Actually Londinium, possibly after Lugdunum, Lug's fort.
     
  12. pseudobrit macrumors 68040

    pseudobrit

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  13. skunk macrumors G4

    skunk

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    #13
    But Bob is short for Robert which is from a Germanic root meaning strong or loyal which is cognate with the Latin robor (strength) and has therefore been translated several times already before it became Bob.

    Similarly, James = Seamus = Jacques = Jacobus = Iago, and they all come from Hebrew antecedents. Where do you start?
     
  14. Ugg macrumors 68000

    Ugg

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    #14
    Wikipedia has a rather interesting page on the different names for Germany.

    Ah, my cousin Lug, can't say he chose the best spot for a fort, but he never did like the rain so he probably chose hastily.

    Cologne is understandable given its proximity to France but Munich is a little tougher. I guess it could have ended up being Munchen or something worse.

    "Hey, you Muncher!"
     
  15. whooleytoo macrumors 603

    whooleytoo

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    #15
    Most annoying question in the world:

    Person1: "I'm going to Krung Thep Mah.... ...am Prasit"
    Person2: "Pardon?"

    :p
     
  16. whooleytoo macrumors 603

    whooleytoo

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    #16
    It's more often than not due to difficulties in pronouncing placenames from another language. Though, here in Ireland most surnames are anglicized too. For instance, my surname (Whooley) is O'hUallaigh, as the latter would be a bit of a mouthful for many English speakers.

    You tend to get some oddities too. For instance the Irish name for Dublin city is Baile Atha Cliath; but the word Dublin is actually an anglicization of Dubh Linn (black pool), while Baile Atha Cliath means "ash ford town".

    Incidentally, if it weren't for surnames being anglicized too, the machines we use wouldn't be called "Macs". ;)
     
  17. TheAnswer macrumors 68030

    TheAnswer

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    #17
    I don't mind that people don't call it El Pueblo de Nuestra Señora la Reina de los Ángeles del Río de Porciúncula...but it really needs to be Los Ángeles with the accent or it throws the whole thing off for me.

    I'm just glad that I'm not a travel agent...imagine booking a trip from Krungthep Mahanakhon Amonrattanakosin Mahintharayutthaya Mahadilokphop Noppharatratchathani Burirom-udomratchaniwet Mahasathan Amonphiman Awatansathit Sakkathattiya Witsanu Kamprasit to Llanfairpwllgwyngyllgogerychwyrndrobwllllantysiliogogogoch. :eek:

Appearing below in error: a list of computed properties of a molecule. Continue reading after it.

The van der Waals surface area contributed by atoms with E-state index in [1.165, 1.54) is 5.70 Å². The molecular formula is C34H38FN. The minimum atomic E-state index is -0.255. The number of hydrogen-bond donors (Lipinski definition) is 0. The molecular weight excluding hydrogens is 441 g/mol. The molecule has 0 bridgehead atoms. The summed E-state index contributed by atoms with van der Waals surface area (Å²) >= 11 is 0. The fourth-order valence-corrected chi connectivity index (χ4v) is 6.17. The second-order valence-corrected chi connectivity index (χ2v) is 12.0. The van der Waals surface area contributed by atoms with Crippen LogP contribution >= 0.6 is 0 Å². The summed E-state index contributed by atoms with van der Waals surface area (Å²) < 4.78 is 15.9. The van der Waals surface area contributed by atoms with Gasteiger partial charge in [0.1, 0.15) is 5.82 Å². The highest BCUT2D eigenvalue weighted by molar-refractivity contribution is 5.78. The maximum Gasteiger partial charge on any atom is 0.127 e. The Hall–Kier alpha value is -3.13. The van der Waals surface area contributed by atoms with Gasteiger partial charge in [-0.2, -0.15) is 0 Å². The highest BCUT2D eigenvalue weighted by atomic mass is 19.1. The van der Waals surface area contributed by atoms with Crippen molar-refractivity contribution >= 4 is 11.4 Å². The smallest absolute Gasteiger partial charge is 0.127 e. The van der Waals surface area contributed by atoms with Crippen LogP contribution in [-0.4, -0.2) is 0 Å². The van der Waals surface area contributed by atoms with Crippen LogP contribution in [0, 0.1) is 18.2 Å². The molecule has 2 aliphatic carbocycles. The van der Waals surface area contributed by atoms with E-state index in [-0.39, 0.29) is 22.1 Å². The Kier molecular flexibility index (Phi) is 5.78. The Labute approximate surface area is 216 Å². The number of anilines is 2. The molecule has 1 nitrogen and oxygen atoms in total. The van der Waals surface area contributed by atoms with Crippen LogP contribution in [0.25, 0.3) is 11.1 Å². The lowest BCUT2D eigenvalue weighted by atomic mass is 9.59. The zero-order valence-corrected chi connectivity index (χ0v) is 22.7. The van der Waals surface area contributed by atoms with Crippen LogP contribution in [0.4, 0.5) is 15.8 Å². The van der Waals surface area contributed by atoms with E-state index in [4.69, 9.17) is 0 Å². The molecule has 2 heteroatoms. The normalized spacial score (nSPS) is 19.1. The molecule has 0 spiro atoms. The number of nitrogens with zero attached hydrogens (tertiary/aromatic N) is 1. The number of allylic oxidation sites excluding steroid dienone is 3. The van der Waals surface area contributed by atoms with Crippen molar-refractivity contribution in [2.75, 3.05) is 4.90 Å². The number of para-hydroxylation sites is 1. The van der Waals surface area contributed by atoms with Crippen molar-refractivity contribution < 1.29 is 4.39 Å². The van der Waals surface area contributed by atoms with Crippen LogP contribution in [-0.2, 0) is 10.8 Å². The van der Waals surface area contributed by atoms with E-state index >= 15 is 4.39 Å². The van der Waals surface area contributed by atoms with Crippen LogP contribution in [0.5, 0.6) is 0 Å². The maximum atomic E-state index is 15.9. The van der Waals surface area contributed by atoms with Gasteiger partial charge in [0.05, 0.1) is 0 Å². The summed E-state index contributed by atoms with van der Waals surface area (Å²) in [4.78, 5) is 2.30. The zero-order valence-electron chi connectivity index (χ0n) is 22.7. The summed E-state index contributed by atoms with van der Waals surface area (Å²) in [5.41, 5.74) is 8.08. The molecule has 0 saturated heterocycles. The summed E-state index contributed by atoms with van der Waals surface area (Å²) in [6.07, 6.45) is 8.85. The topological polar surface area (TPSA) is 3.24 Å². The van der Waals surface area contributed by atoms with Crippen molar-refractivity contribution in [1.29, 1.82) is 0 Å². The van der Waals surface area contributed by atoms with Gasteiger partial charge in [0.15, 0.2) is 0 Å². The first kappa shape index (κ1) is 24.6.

18. bousozoku Moderator emeritus

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    #18
    The French probably say that because it's not far from the original Latin name.

    I'm always impressed with how they got Hungary from Magyar or Japan from Nippon but then, the U.S.A. is "beautiful country" in Chinese and "rice country" in Japanese.
     
  19. miloblithe macrumors 68020

    miloblithe

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    #19
  20. Queso macrumors G4

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    #20
    München is Italian is called Monaco. Unfortunately Monaco in Italian is also Monaco, which means you have to be quite careful when buying train tickets :)
     
  21. Abstract macrumors Penryn

    Abstract

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    #21
    I've always wondered about Deutschland and Japan.

    Is it more difficult to say Deutschland rather than Germany, or to say "Nippon (or Nihon)" rather than Japan? You'd think that if they were going to make these names sound more English/romanised or whatever, they'd just call Deutschland "Doishland", and Nippon can be "Nippon/Nipon" or something. At least they sound like their true names. It's like saying "The Netherlands", since the country is called "Nederland", so at least they're similar.


    PS: I read the posts about Germany above, but surely once they realized, "Oh, we may as well call it Deutschland as well, since we can pronounce most of those sounds anyway", they should have just said Deutschland".
     
  22. -::ubermann::- macrumors regular

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    #22
    it bothers me, the names should stay
    also chinese people who choose a western name, thats just pathetic
     
  23. Ugg macrumors 68000

    Ugg

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    #23
    I have a polish friend who uses the English equivalent of her name at work. The polish version is easy to pronounce but it evokes endless curiousity on the part of her clients and co workers. It's infinitely easier for her to change her name rather than be bombarded by oftentimes ridiculous questions.

    Don't get her started on American ignorance when it comes to world geography! Some people have put Poland in south america and one even in Africa. One even thought it was tropical...
     
  24. -::ubermann::- macrumors regular

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    #24
    well at least asking stupid questions they get rid of ignorance :)
     
  25. mrkramer macrumors 603

    mrkramer

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    #25
    I think that it is usually either from the country using a different alphabet like most asian countries, or just from people being too lazy to learn how to pronounce it correctly.